Shabbat (the Sabbath) and the first two days of Pesach (Passover) were, on the whole, good. I wanted to do a blow-by-blow account, but it’s too late and I don’t have the time, so I’ll do bullet points. (I’m also not catching up on blog posts I’ve missed tonight; hopefully tomorrow, but even then maybe not all of them.)

  1. I saw a beautiful rainbow on the way to shul (synagogue) on Friday night. This got Yom Tov off to a good start.
  2. Shabbat was weird. (I’m not even going to try to explain how or why Shabbat the day before Pesach is so weird. Sorry, it’s just too complicated. If you don’t know, you might just want to skip to the next bullet point.) We had egg matzah for hamotzi. This is not entirely in the spirit of not eating matzah on Erev Pesach, but I felt the alternative was to eat pita bread and freak out about chametz (leaven) crumbs all through Pesach. I managed to get up around 8.00am to daven (pray) a bit and make hamotzi before the cut off time.
  3. Having Shabbat the day before Yom Tov gave the whole experience a weird Groundhog Day time warp effect where none of us were sure what day it was, something only compounded by the clocks going forward on Saturday night, when religious Jews can’t change them (because of Yom Tov) — except that some modern clocks adjust themselves, so on Sunday and Monday we kept having to check what time it was on different clocks to work out what time it really was.
  4. The sederim went pretty well. Even though there were only three of us (me, Mum and Dad), we had some back and forth of questions and suggested answers. I learnt some things, which was good. We had a good pace, not too fast or too slow. I do feel I’m too old to look for the afikoman, especially alone. I didn’t mind saying the Mah Nishtanah (the Four Questions, traditionally said by the youngest person present), and sang it, something my sister generally refuses to do. I do feel sorry for people doing solo sedarim though.
  5. My OCD anxious thoughts were mostly under control, more so as time went on. I am still struggling with a few thoughts intermittently. My rabbi mentor is usually uncontactable during Chol HaMoed (the intermediate days of the festival) and won’t talk about Pesach after the event, but I have some questions to ask him for next year.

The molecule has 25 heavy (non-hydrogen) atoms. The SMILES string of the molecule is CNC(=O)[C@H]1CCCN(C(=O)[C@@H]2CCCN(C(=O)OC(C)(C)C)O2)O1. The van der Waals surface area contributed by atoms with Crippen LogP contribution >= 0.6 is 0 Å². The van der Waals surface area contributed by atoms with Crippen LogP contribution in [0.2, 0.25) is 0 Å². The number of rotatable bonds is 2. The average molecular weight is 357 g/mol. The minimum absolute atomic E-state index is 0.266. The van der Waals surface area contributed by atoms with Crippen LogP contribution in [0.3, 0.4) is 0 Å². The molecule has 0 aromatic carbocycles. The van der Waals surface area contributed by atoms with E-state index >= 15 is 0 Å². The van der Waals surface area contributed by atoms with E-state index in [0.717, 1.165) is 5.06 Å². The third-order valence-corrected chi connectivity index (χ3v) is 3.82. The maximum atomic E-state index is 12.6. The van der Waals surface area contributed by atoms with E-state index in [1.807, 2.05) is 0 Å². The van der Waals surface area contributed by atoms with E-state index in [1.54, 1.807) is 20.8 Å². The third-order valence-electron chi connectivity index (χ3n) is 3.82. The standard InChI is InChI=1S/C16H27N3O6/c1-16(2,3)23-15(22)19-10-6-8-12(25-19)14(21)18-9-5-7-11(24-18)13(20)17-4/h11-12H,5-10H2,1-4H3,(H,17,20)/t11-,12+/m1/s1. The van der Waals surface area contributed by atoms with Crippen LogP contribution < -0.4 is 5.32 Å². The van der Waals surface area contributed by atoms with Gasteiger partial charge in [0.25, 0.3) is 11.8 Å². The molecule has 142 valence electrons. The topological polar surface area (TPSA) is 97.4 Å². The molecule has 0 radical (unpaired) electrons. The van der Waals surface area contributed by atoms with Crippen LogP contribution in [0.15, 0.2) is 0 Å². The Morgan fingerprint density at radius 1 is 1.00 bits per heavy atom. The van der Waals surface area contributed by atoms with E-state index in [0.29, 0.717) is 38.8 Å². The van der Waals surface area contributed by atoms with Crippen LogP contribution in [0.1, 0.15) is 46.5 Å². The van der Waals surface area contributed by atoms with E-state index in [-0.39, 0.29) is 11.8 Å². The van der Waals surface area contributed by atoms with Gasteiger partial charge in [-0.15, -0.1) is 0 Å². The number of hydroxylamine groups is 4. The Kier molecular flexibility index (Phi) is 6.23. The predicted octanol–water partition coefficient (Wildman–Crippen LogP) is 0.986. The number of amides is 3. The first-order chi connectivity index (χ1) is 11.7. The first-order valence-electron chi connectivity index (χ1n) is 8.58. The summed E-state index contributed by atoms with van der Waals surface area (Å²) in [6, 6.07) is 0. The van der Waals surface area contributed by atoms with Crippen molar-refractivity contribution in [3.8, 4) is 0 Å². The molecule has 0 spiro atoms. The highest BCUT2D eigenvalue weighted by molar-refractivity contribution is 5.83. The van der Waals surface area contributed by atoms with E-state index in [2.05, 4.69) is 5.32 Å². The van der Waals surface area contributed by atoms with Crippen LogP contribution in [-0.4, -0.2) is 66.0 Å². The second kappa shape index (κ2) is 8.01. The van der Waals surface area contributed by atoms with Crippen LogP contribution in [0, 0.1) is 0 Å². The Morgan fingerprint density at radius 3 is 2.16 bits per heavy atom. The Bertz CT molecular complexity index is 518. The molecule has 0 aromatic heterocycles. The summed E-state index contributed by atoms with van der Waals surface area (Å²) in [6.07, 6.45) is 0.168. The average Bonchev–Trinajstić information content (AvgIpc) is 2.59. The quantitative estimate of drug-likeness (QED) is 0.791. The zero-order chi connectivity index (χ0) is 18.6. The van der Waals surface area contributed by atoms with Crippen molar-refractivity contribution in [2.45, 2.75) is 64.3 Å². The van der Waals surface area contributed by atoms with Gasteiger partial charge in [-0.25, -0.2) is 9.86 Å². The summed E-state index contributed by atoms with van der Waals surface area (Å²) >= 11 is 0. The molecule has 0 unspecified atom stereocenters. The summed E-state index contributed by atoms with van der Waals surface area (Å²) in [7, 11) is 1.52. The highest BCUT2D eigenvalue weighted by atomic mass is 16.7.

6. I went to shul a few times. This occasioned some social anxiety, although I pushed through it, as well as discomfort (feeling suffocated) from wearing a mask too long.
  7. I read a bit: more of Seder Talk: The Conversational Haggadah by Erica Brown, the Haggadah I used at the seder this year (it has eight essays, one for each day of Pesach); a bit of Grant Morrison’s Batman arc; and Anno Dracula 1918: The Bloody Red Baron, Kim Newman’s follow-up to Anno Dracula, itself a spin-off from Bram Stoker’s Dracula, positing a world in which Dracula was not defeated and became Prince Consort of the British Empire. In the sequel, expelled from Britain, Dracula becomes Commander-in-Chief of the German and Austro-Hungarian armies in World War I. One hundred pages in, not a lot has actually happened, but the “vampires in spiked helmets” imagery is strong and there are lots of cameos from real and fictional figures from the early twentieth century.
  8. I think I feel more comfortable in my head at the moment. I’m OK sitting with myself without reading, watching TV or listening to music. On Friday and today I got exhausted and took time out just to lie on the bed silently. I think I need to decompress from sensory overload more than I realised in the past, or maybe I actually need to do it more often as I get older. I’m wondering if I should set a “No screens for the first half-hour after I get home from work” rule so I can decompress properly. I’ve been feeling lately that I want to be on my computer less, but unsure how to do it when my main social interactions are through the internet: my blog and other people’s.
  9. I went for a walk today without a coat or jumper. Spring is finally here.
  10. It occurred to me today that so many of my thoughts about not fitting into my community because I don’t feel I’m appropriately religious (Haredi) might actually be about not fitting in because I’m autistic. I realised that while I have a few possibly mentally ill Jewish hero figures (with the usual caveats about trying to diagnose people who have been dead for centuries), I don’t have any high functioning autistic Jewish heroes and its hard to find my place in the community without them. I know there are not many female role voices and models in Orthodox Judaism but there isn’t a single autistic one.

4 thoughts on “Time Warp Pesach

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